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Matt Marshak — Urban Folktales

May 22, 2011

Ushering in his sixth release since 2001, smooth guitarist Matt Marshak continues to show not only his mastery of the guitar but a maturity in terms of crafting appealing melodies that are truly aural pleasures, caressing the soul as well as the ear.  They feel as good as they sound. Never has this been truer than here on his latest, Urban Folktales.

Opening with a soulfully tender track entitled “Teddy P” (hmm… any guesses?) , Marshak struts through the album with the confidence of one who knows he has the groove nailed.  Speaking of strutting, track two, “Next to You,” features saxman Marcus Anderson on the vocoder, and a slow, sensuous cadence  is established and most fitting for the ladies. While we’re at it, speaking of “sensuous” and “ladies” in the same breath, you might find yourself replaying several times track 4’s “Tell Me How You Feel” with Gina Breedlove’s sexy chorus vocals.  Again, the melody, a collaborative effort between Marshak, Anderson, and members of the band  make this all work so well.

Marshak’s smooth delivery and his perception help to shape this project into one of his finest yet.  There’s body, substance, and plenty of presence in this material.  Steady, rhythmic, mid-tempo tunes like the reverb-heavy “Peace by Peace” and “Harlem River Drive,” with its own deep and funky persona, call to you in a manner that makes it hard to ignore them. In fact, much of this album strikes me that way.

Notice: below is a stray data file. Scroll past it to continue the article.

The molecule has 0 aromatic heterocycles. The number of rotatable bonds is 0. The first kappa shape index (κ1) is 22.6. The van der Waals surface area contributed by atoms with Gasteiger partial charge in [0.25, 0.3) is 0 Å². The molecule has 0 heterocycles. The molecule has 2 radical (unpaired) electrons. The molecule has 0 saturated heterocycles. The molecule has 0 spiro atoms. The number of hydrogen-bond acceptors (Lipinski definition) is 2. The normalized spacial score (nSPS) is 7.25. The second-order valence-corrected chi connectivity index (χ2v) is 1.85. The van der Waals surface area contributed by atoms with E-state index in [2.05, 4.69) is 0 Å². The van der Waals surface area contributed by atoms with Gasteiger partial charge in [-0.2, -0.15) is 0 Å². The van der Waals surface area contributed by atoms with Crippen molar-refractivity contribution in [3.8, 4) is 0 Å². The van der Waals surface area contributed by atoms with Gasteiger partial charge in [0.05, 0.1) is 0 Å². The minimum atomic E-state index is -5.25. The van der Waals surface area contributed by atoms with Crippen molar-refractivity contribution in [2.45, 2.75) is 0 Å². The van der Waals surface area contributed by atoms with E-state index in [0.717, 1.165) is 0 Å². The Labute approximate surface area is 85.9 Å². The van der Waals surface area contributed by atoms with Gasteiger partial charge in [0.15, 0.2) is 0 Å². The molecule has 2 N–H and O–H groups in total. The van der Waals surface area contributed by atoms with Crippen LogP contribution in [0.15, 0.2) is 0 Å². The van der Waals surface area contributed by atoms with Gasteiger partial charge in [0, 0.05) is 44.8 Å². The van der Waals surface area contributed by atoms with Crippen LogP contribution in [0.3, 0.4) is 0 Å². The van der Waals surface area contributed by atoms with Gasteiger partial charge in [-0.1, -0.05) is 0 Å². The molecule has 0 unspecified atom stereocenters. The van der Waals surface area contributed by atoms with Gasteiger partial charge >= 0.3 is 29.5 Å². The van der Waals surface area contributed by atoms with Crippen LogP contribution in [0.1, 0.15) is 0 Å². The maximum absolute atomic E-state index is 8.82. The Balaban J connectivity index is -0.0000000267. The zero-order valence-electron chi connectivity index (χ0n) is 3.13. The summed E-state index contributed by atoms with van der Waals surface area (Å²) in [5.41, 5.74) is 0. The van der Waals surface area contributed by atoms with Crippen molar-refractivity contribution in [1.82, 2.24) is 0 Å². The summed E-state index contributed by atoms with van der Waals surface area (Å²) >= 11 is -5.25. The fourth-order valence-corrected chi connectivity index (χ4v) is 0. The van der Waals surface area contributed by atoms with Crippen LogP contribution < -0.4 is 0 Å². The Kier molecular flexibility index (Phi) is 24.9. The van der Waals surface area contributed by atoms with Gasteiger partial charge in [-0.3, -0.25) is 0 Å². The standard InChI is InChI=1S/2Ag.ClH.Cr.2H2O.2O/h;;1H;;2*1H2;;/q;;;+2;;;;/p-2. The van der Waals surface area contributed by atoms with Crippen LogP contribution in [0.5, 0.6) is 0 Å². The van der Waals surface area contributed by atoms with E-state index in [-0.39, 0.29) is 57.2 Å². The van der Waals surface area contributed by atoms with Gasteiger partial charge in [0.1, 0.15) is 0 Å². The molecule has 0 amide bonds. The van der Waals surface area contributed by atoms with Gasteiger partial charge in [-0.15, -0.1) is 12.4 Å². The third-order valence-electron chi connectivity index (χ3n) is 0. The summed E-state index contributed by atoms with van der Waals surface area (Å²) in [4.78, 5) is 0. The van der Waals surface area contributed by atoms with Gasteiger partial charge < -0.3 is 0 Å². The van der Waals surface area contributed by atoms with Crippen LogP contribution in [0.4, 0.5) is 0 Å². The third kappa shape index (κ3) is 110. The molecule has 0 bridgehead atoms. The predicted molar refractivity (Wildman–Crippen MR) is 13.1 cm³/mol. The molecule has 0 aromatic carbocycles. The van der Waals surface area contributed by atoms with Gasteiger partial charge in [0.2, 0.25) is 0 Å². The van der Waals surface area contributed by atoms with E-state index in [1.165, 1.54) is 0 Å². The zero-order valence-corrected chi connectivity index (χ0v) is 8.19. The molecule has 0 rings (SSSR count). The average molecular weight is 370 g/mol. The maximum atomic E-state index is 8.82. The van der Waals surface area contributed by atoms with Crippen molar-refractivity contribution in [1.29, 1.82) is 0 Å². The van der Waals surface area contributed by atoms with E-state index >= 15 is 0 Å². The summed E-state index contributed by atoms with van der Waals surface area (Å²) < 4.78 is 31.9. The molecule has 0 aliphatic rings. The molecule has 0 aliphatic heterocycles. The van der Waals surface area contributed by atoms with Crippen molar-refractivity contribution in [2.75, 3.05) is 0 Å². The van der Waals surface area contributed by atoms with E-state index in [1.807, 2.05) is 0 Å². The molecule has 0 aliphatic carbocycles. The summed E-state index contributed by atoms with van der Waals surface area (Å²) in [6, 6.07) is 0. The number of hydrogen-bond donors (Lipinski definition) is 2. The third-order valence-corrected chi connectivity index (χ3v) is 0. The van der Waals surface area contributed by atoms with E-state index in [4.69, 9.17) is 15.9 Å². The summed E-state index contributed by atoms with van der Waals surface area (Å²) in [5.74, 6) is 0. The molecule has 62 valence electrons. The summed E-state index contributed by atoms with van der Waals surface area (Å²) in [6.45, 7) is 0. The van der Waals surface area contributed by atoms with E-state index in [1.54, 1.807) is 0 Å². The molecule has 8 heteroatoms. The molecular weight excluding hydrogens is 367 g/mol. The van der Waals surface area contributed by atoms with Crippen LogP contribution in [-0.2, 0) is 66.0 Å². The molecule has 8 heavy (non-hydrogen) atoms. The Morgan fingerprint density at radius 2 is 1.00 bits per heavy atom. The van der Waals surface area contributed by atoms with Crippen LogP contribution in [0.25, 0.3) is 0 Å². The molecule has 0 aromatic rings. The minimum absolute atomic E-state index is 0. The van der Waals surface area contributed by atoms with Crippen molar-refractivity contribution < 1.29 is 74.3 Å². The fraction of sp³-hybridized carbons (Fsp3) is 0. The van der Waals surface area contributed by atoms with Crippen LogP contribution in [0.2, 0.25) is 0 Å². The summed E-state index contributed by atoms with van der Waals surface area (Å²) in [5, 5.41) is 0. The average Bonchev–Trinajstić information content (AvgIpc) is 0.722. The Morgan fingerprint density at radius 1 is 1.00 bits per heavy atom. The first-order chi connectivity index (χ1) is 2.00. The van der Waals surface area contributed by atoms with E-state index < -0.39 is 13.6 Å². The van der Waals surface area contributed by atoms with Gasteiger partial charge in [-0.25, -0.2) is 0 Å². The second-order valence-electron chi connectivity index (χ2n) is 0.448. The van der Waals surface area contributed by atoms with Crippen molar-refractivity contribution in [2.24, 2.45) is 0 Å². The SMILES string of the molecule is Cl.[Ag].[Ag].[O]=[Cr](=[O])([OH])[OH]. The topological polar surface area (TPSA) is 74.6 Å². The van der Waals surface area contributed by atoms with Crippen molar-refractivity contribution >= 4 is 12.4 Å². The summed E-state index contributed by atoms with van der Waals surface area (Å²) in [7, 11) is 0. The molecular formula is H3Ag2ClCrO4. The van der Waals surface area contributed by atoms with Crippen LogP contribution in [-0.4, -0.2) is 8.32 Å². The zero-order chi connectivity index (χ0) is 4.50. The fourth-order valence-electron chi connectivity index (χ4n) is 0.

I’ve been told that I write with a good deal of enthusiasm and put a lot of me in my writing.  Yes, and I always will because of my unbridled love for this music. When I listen to the artists who obviously share that love, I make no pretenses at austere and “distant” observations which may or may not be seen as the accepted, comfortable position of objectivity to take. The material appearing here on this site appears here for one reason: We believe in it and think it’s very worthy material.  Otherwise, we’d pass on a review.  As a well-written, diverse, and generous 13-track batch of smooth material, Urban Folktales is quite worthy and is the one “storybook” you want to experience.  – Ronald Jackson